Exercise 6: Prove that if $A$ is a matrix such that $AB=BA$ for all invertible matrices $B$, then $A=cI$ for some scalar $c$ where $I$ is the identity matrix. Deduce that if $A\neq cI$ for any scalar $c$, then there exists a matrix $B\neq A$ such that $B$ is similar to $A$. Hence similar matrices that are not equal exist in abundance.

Exercise 7: Let $A$ be a matrix and suppose that $A$ is similar to a diagonal matrix $B$ where all the diagonal entries of $B$ are equal. What can you deduce about $A$?

Exercise 8: If $A$ and $B$ are diagonal matrices, then prove that $AB=BA$. If $B$ is invertible, deduce that $B^{-1}AB=A$.

Exercise 9: If $B=C^{-1}AC$ for some invertible matrix $C$, then prove that $p(B)=C^{-1}p(A)C$.

Exercise 10: Let $A$ be a matrix and suppose that $A$ is similar to a diagonal matrix. Let $\lambda_1,\dots,\lambda_n$ be the diagonal entries of this diagonal matrix (repeated according to multiplicity). If $p$ is the polynomial defined by the rule $p(x)=(x-\lambda_1)\cdots (x-\lambda_n)$, then prove that $p(A)=0$.

Challenging Exercises:

Exercise A: Let $A$ be a matrix with complex entries. Prove that there is an invertible matrix $C$ with complex entries such that $C^{-1}AC$ is an upper triangular matrix.

Exercise B: A matrix $A$ with real or complex entries is said to be self-adjoint if $A$ is equal to its conjugate transpose. (The conjugate transpose of $A$ is the matrix obtained by taking the transpose of $A$ and then taking the complex conjugate of each of the entries of the transpose of $A$.) Prove the spectral theorem; that is, prove that there is a unitary matrix $U$ such that $U^{-1}AU$ is a diagonal matrix. (Let us recall that a matrix is unitary if its columns form an orthonormal tuple in $V$.)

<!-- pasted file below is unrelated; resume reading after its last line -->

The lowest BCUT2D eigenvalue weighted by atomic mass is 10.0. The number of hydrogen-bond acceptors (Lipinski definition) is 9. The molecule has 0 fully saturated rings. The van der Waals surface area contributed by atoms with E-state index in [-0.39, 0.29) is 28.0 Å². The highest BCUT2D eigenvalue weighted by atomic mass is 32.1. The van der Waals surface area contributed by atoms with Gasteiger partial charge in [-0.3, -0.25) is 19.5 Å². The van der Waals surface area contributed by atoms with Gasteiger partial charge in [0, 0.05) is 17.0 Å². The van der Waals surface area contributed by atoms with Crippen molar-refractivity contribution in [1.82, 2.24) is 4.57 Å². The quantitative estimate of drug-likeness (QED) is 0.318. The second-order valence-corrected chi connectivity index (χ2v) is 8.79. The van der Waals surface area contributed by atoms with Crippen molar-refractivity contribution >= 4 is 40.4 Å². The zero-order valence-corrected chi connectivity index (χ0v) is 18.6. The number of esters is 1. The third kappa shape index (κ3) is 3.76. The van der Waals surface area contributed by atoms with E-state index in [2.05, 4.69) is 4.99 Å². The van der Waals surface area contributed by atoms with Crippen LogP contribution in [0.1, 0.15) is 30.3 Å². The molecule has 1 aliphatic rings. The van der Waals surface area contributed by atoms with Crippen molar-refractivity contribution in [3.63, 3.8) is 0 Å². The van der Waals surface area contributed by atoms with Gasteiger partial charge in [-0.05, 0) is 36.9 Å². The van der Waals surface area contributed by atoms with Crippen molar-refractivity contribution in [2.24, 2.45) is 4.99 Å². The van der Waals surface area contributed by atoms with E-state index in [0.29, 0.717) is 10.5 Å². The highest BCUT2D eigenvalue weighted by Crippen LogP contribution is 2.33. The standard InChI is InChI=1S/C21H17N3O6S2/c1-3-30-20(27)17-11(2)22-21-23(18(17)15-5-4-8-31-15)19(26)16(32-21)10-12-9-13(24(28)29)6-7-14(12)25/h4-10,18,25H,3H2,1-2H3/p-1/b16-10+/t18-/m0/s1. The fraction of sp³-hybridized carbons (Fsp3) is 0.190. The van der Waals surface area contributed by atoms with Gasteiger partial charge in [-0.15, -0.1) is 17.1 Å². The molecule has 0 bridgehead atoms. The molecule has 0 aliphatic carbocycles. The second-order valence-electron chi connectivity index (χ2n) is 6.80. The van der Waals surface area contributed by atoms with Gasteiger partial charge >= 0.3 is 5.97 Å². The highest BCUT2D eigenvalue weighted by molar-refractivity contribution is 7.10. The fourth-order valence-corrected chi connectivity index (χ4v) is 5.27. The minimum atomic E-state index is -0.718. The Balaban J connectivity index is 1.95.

Exercise C: A matrix $A$ is said to be normal if $AA^{*}=A^{*}A$ where $A^{*}$ denotes the conjugate transpose of $A$. Prove the complex spectral theorem; that is, prove that if $A$ is a normal matrix with complex entries, then there exists a unitary matrix $U$ such that $U^{-1}AU$ is a diagonal matrix.

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I don't follow; $B$ isn't invertible. –  Qiaochu Yuan Jun 28 '11 at 0:51
    
Dear Qiaochu, this is true; thanks for pointing it out! I have corrected Exercise 1. –  Amitesh Datta Jun 28 '11 at 2:00

As explained above, the key point lies in the "noncommutative" for the usual matrix product.

The Hadmard (or entrywise) product, which is also very useful in matrix theory, gives you an example that similar matrices are the same. In that case, the invertible matrix is a matrix with no zero entry. The inverse matrix is entrywise the inverse of the original matrix.

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I believe the matrices are called similar because they are in the same conjugacy class. Similarity is an equivalence relation and thus partitions the space of N x N matrices into separate equivalence classes. Those matrices which are similar are considered equivalent. Equivalent in this case means (as Swlabr said here already) they are really the same linear transformation viewed from two different choices of basis.

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Well, yes, similarity is an equivalence realtion, but an sich that doesn't really answer the question. There are many equivalence relations (=partitions) of $M_n(k)$, but not all of them are useful. Conjugacy is useful, because conjugate matrices are 'similar' in the sense that - as you and others have remarked - they represent the same linear map. –  wildildildlife Jun 29 '11 at 19:42